Relative Something

*this* John W. Hays’ take on things and experiences

Worm Lesson

with 2 comments

Yesterday I learned something that surprised me, especially for the extent of time —basically, my lifetime— about which I have been clueless. I assumed earthworms were native to my region and entirely beneficial. They provide food for our birds and other critters, and they aerate and enrich the soil.

Invasive EarthwormsAu contraire! I spotted an article in the sports section of a local newspaper aiming to educate people who fish about not dumping their leftover angle worms on the ground. Worms should be disposed of in the trash.

Why? First of all, the terrestrial earthworms are a non-native invasive species from Europe and Asia! I had no idea. Second, they are harming our hardwood forests. They actually disrupt the natural decomposition of leaf litter on the forest floor and turn good soil into grainy, dry worm castings (poop), which then can’t support the understory plants of our forests.

Apparently, they are welcome to help in my compost pile, but they are not friendly to our woods. Up at our lake place in Hayward, WI, our favorite flowering woodland plant on the forest floor is the trillium. Around Memorial day at the end of May, when we head up for “work-weekend” to open up the property for the summer, we often find a carpet of white blossoms covering the ground.

IMG_2269eCynI have dreamed of seeing the same thing occur in our woods at Wintervale, but we can’t find hardly any here. Cyndie spotted one all by itself recently with 3 blossoms, capturing this shot with her cell phone.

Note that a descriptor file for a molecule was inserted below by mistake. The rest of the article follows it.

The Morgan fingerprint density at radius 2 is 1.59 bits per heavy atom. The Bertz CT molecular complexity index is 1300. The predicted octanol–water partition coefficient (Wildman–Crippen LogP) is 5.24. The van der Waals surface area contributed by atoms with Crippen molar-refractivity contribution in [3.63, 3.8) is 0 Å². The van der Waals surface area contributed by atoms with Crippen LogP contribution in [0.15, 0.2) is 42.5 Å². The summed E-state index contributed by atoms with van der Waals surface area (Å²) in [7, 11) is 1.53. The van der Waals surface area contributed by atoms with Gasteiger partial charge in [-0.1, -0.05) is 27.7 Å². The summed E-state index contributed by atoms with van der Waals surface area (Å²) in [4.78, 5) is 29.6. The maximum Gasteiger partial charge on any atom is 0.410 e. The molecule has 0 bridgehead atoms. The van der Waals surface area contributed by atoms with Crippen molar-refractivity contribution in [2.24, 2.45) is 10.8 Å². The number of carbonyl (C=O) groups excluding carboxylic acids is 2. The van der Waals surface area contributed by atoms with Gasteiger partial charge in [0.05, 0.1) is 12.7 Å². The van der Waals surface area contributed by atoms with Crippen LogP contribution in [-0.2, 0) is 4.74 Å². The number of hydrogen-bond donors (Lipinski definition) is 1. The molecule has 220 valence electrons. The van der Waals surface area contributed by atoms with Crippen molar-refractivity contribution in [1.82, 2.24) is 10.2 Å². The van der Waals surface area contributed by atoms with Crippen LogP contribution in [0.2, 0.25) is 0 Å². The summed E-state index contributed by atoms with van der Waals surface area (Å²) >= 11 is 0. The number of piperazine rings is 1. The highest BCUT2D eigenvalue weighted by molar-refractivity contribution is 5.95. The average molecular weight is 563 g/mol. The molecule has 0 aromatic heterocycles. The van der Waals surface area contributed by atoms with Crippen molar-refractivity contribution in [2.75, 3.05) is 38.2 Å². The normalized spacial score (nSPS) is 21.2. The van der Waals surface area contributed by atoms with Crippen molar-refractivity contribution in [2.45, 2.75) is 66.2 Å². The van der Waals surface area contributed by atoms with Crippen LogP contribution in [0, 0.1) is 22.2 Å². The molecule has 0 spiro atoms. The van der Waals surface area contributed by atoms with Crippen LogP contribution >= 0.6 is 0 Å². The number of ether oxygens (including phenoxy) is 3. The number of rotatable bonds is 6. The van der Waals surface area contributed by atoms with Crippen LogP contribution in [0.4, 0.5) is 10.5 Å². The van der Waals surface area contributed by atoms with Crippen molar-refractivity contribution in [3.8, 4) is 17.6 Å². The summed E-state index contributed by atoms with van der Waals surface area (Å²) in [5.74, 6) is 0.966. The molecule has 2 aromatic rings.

According to the literature I have reviewed, trillium is one of the plants that is lost to the earthworms.

All of my life I have assumed that earthworms were a good thing. I’m afraid I will no longer think of them the same way at all. I would much rather have a thick, healthy layer on our forest floor that could support a robust undergrowth, than a dry, leafless surface of worm poo.

Anglers, contain those crawlers!

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Written by johnwhays

May 7, 2015 at 6:00 am

2 Responses

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  1. If I have any left over earthworms, I always just toss them in the lake, unless I plan to go fishing again before they die, then I bring them home with me. I’ve dug up worms out of the soil to go fishing, but it’s just so much easier to buy them! LOL!

    I figure when I toss them in the lake, something is bound to eat them. And for the fish, it’s probably nice to have one now and then that doesn’t have a hook in it.

    kshai1715

    May 8, 2015 at 9:28 am

    • I’ve been finding some large worms in my composting manure piles. Maybe I should be offering them for sale to people going fishing.
      Feeding fish hook-less worms is cunning. A way to encourage them it seems, for future occasions when there might be a hook awaiting. 🙂

      johnwhays

      May 8, 2015 at 10:42 pm


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